3. Towns
Agrotowns and surviving Roman-era towns, such as Tres Tabernae or Centum Cellae (now Civitavecchia).
4. Villages, fortified settlements, rocche
these ranged from scattered houses with only vague association to quasi-military encampments. The first castles (castra, castella) began appearing in the tenth century. Fortified settlements, the predecessors of these castles, were walled towns such as Albano, Ariccia, and Tuscolo.[37]
5. Villages, fortified settlements, rocche


♠ Administrative levels ♣ 6 ♥

1. Exarch of Ravenna

In the early years of the period the Pope was elected by citizens and the army usually based on the choice of the clergy. Representatives would the certify the choice to the Exarch in Ravenna for imperial approval. However, the Exarch could make the choice himself in case of disagreement. [38]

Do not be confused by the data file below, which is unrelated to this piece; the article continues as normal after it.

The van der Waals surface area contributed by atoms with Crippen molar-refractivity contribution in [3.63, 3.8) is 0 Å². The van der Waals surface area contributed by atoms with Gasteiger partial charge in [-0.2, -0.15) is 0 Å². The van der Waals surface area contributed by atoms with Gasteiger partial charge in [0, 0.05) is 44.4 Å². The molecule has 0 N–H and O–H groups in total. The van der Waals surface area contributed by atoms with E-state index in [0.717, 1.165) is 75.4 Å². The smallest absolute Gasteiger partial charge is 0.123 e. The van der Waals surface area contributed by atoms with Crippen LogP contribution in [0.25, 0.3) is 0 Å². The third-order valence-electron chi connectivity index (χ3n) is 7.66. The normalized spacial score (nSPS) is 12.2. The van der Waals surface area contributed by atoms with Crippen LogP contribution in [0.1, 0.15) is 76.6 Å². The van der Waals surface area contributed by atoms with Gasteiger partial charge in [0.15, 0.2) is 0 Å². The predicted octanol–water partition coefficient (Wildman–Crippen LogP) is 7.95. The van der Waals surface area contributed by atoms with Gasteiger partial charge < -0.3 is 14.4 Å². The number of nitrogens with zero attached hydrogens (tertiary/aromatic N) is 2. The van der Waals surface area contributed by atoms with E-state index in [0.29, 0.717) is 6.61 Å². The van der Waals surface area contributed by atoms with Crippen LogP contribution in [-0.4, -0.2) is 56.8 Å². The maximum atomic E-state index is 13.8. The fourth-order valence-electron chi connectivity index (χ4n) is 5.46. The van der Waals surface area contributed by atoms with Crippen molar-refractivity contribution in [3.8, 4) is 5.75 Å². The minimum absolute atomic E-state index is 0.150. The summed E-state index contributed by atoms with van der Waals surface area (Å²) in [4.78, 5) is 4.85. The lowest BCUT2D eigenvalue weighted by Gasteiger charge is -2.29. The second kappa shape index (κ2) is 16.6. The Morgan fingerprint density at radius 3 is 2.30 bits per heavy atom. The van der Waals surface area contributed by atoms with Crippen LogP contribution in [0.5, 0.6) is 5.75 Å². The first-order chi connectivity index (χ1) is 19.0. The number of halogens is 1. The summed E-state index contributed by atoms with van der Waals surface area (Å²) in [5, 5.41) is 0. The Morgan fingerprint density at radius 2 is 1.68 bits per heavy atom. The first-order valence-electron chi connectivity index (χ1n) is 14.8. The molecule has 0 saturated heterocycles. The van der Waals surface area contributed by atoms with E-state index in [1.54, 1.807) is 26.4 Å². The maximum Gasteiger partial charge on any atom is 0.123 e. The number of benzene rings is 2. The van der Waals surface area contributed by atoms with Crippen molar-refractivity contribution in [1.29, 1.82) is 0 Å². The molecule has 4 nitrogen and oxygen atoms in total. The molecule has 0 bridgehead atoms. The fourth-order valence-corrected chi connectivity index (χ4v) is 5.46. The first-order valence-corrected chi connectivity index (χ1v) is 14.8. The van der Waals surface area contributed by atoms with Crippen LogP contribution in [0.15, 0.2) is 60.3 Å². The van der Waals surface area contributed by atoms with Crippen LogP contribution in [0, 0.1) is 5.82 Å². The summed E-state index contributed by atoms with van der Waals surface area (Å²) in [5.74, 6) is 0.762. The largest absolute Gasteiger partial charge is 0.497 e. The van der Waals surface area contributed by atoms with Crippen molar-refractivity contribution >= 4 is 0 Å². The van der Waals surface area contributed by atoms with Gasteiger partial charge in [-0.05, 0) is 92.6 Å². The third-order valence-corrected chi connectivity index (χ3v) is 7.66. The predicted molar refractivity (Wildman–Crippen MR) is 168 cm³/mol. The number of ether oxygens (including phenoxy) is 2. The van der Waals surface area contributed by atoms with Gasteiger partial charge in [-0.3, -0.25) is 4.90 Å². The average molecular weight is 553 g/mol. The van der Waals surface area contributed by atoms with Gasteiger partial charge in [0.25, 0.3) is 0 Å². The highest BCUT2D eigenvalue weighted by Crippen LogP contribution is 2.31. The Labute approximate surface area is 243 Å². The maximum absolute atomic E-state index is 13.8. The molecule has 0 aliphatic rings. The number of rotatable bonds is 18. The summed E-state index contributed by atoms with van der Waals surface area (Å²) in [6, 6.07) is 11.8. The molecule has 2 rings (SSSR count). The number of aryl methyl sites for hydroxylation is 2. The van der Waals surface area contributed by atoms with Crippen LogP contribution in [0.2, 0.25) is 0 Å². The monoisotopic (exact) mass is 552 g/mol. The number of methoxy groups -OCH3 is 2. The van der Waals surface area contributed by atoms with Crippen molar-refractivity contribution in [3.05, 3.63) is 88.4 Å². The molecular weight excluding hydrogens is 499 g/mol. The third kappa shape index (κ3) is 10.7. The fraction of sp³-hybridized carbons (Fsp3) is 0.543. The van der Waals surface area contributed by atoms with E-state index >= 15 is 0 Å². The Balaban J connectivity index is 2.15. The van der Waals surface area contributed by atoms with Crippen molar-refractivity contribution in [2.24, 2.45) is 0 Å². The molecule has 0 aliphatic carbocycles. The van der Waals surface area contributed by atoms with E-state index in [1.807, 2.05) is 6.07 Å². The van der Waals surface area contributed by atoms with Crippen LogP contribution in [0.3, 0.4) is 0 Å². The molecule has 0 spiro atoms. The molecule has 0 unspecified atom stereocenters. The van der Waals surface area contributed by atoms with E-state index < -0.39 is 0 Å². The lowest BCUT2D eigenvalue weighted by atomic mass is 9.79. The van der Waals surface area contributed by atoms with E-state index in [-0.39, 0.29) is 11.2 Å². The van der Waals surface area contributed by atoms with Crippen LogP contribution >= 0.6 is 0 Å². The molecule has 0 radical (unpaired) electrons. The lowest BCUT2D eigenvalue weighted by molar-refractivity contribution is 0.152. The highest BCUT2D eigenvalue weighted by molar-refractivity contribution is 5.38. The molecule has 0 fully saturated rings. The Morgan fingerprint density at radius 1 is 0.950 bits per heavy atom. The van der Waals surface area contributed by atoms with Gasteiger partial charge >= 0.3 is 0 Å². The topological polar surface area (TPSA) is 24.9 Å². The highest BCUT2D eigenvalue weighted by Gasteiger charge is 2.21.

1. Pope

By 781 CE (Charlemagne agreement) "what had been the Dutchy of Rome was, somewhat enlarged, recognised as St. Peter's and the Pope's own principality." Authority over Ravenna "shared in ill-defineded tandem." [39]
Bishop of Rome, the Pope, took responsibility for feeding Romans and refugees from Lombard war. [40]
Pope was head of the senate. [41]
Pope, sovereign and "universal bishop", symbolically crowned with tiara. [42]


_Central government (Ravenna - 781 CE)_

2.
3.
4.


_Central government (Rome)_

2. Senators?
Pope was head of the senate. [43]
Rome's governmental infrastructure was remarkably complex, a fact that Wickham attributes to the degree of continuity between 10th-century Rome and the Byzantines and of course, before them, the Roman Empire.[44]
At times during this period, it possessed three different official hierarchies, military, judicial, and clerical.[45]


2. Administrative subdivisions - Chief of Papal chancery / Papal archives etc.
arcarius [46] - treasurer
Papal chancery [47]
Archives held in Lateran Palace with other paperwork. However, very important documents were kept in tomb of St Peter. [48]